*‘Judges’ entitlements not reviewed for 15 years’

An eminent professor of law Itse Sagay (SAN) has accused the judiciary of being hostile to the anti-graft war.

He said such a judiciary would always find a technical excuse for setting justice aside.

Sagay, who chairs the Presidential Advisory Committee Against Corruption (PACAC), said the Supreme Court had become “notorious” for such judgments.

Independent Corrupt Practices and Other Related Offences Commission (ICPC) Chairman Prof Bolaji Owasanoye said if judgments are seen to undermine the pursuit of justice, it could lead to impunity.

He, however, said the judiciary alone should not be blamed, as the prosecution has a role to play in ensuring justice is done.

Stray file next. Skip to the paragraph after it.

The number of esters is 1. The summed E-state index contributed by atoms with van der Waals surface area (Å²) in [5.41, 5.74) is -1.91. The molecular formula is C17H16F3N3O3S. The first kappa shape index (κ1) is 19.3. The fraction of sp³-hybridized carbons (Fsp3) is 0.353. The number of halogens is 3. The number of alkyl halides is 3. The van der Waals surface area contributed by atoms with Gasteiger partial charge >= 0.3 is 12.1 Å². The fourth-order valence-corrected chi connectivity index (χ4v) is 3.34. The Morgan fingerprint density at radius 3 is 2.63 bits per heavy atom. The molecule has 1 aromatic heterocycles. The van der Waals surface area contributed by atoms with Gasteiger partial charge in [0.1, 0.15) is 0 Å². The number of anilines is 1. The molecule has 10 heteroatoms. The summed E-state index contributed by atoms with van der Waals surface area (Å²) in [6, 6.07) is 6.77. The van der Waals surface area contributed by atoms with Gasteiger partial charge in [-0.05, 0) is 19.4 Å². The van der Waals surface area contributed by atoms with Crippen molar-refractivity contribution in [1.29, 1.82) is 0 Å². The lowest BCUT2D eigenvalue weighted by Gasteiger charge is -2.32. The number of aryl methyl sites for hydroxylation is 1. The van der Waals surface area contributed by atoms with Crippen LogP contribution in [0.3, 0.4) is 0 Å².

A Court of Appeal Justice, Joseph Oyewole, said the Judiciary had delivered several judgments that strengthened the anti-graft war.

They spoke at a virtual forum to mark the Fourth African Union (AU) Day of Anti-Corruption, with the theme: Fighting corruption through effective and efficient judicial system. It was oganised by PACAC in collaboration with others.

Sagay faulted the judiciary’s role in the fight against corruption.

He said: “We have a very serious problem. Can we say that all the judges have integrity? I don’t think so, because in my view, missing in action in this fight against corruption is the Judiciary.

“I consider the Nigerian judiciary hostile to the anti-corruption war. They have been indulging and insisting on technical judgments contrary to the justice of the case.